Lasting legacy at Beaver Dam Baptist Church

Beth KinnaneHalls, Our Town Faith

There’s a picture in the Knox County Two Centuries Photograph Project of an elderly gentleman in his Sunday best digging a shovel into the ground. He had taken the time to remove his jacket before starting the work for which he was completely overdressed. The photographer is listed as unknown. The year it was taken indicates 1947 followed by a question mark.

George LaRue breaking ground for the new Beaver Dam Baptist Church (photo credit: Knox County Two Centuries Photograph Project).

No, not 1947. That guess is at least a year too soon. The clue is in the caption: “George LaRue, oldest living member, breaking ground for the new Beaver Dam Baptist Church.” We know it’s a year too soon because the congregation at Beaver Dam didn’t need a new church. Yet.

Old frontier churches from the early 1800s had a bad habit of burning to the ground when they got into and beyond the century mark in age. And that is just what happened to the original Beaver Dam Church (first called Beaver Creek) when it was 100 years old.

On October 20, 1948, a fire was prepared in the furnace room to heat the church for Wednesday evening services. By 7:30 p.m., residents of what was then Route 11, Emory Road were notifying the Fountain City Fire Department of the conflagration. By the time the firemen arrived, it was too late. The interior was burned out, and the exterior walls had collapsed. Some chairs, several benches and a piano were pulled from the blaze before the rest became a total loss.

There is some argument, then and now, as to which was the first Baptist congregation in Knox County, Beaver Dam, Little Flat Creek (see that story here) or a long lost Baptist church at the Forks of the River. Unfortunately, old records get lost to time (and fires), and the only thing that can be said for sure is Beaver Dam is one of the earliest of any denomination as well as one of the oldest still in existence, even if the current edifice is shiny and new.

All that’s left of Beaver Dam Baptist Church after the 1948 fire (Photo credit: KNS digital archives).

The Holston Baptist Association, as it was then called, was first organized in 1786, when Knox County and the rest of Tennessee were still part of the Southwest Territory with Knoxville as its capital. The first meeting of that association was held at the Beaver Creek Meeting House, which also served the congregation of the church. By Christmas 1802, the Holston became the Tennessee Baptist Association, and by 1836 Beaver Creek had become Beaver Dam.

The church that was lost in 1948 was reportedly built in 1848 on land donated by John Mynatt. He threw in $50 for construction, and bricks for the new building were made on nearby farms. The new church didn’t get 15 years under its belt before services were often interrupted for long periods because of the Civil War as the building was used as a camp and a field hospital.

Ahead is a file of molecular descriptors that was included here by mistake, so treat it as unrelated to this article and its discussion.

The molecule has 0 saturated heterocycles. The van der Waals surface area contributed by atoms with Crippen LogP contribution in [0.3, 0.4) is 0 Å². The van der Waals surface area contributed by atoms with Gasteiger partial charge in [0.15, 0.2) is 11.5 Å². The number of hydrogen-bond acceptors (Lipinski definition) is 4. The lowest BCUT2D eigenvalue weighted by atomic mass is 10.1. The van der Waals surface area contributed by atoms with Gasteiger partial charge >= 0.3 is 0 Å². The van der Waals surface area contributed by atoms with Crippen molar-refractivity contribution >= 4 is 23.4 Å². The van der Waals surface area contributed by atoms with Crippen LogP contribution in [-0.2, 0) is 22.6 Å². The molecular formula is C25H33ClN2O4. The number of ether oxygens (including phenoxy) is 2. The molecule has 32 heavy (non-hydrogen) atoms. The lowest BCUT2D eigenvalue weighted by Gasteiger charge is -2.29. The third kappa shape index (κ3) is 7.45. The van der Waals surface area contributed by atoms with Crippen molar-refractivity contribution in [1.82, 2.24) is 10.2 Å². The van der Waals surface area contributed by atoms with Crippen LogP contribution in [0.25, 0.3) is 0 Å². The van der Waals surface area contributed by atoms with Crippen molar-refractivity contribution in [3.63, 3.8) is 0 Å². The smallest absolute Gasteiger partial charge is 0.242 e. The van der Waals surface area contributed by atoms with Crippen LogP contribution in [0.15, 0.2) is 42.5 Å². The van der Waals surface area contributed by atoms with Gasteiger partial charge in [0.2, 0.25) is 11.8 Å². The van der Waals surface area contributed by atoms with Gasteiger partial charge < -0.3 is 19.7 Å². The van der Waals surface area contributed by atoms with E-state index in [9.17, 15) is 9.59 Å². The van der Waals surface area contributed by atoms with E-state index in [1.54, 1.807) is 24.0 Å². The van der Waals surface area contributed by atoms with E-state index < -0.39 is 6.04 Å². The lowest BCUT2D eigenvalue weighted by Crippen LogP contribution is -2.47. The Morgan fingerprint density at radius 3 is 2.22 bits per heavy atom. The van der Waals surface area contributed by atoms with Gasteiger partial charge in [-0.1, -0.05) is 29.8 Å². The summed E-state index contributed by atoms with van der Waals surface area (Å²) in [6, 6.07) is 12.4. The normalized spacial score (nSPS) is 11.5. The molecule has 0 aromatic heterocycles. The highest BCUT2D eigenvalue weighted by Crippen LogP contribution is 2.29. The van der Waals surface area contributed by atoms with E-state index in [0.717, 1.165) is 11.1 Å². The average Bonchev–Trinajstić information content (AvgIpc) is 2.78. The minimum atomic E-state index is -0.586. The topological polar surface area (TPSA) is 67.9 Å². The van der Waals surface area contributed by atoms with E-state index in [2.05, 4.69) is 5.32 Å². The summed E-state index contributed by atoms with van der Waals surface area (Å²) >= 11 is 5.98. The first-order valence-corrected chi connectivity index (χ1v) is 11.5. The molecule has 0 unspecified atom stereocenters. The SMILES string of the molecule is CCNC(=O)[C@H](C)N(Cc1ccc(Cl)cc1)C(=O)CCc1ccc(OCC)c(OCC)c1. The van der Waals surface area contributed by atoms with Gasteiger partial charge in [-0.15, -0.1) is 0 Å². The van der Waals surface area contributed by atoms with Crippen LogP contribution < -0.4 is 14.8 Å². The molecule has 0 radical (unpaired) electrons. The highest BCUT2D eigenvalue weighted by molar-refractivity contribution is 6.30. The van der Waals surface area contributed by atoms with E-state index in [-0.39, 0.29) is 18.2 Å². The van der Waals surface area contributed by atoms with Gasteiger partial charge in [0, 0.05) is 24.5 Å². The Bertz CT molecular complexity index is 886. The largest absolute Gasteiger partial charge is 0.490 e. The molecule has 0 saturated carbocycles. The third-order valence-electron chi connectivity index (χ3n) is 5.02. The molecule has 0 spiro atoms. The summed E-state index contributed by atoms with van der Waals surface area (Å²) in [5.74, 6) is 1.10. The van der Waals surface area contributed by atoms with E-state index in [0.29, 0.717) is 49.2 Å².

George LaRue attending the dedication of the new church, Christmas Day 1955 (Photo credit: The Knoxville Journal digital archives).

Not only is Beaver Dam one of the longest standing congregations in Knox County, it is also, in many ways, the mother church of a considerable list of Baptist churches in the area. First Baptist Church, Central Baptist of Fountain City, Salem Baptist, Smithwood Baptist, Broadway Baptist and the defunct Deaderick Avenue Baptist Church all have founders who sprung from Beaver Creek.

Within days of the fire that destroyed the old church, the congregation met to start planning a new one. That’s what LaRue was digging a hole for. The new church was dedicated on Christmas Day 1955. LaRue, called “the deacon of deacons,” was there, less than 2 months from his 94th birthday. He had joined the church in October of 1886 and was baptized in a frigid Beaver Creek that November. A widower of nearly 40 years, he was living with one of his daughters by that time. He’d lost a son to World War I, but two of his other children provided six grandchildren, 10 great grandchildren and one great grandchild. George Washington LaRue died in February of 1957 just shy of his 95th birthday. He is buried in Greenwood Cemetery.

Beaver Dam Baptist Church has a new sanctuary, but the one dedicated in 1955 is still on the church property.

Beth Kinnane writes a history feature for It’s published each Tuesday and is one of our best-read features.

Sources: The Knoxville Journal digital archives, Knoxville News Sentinel digital archives, McClung Historical Collection-Knox County Library

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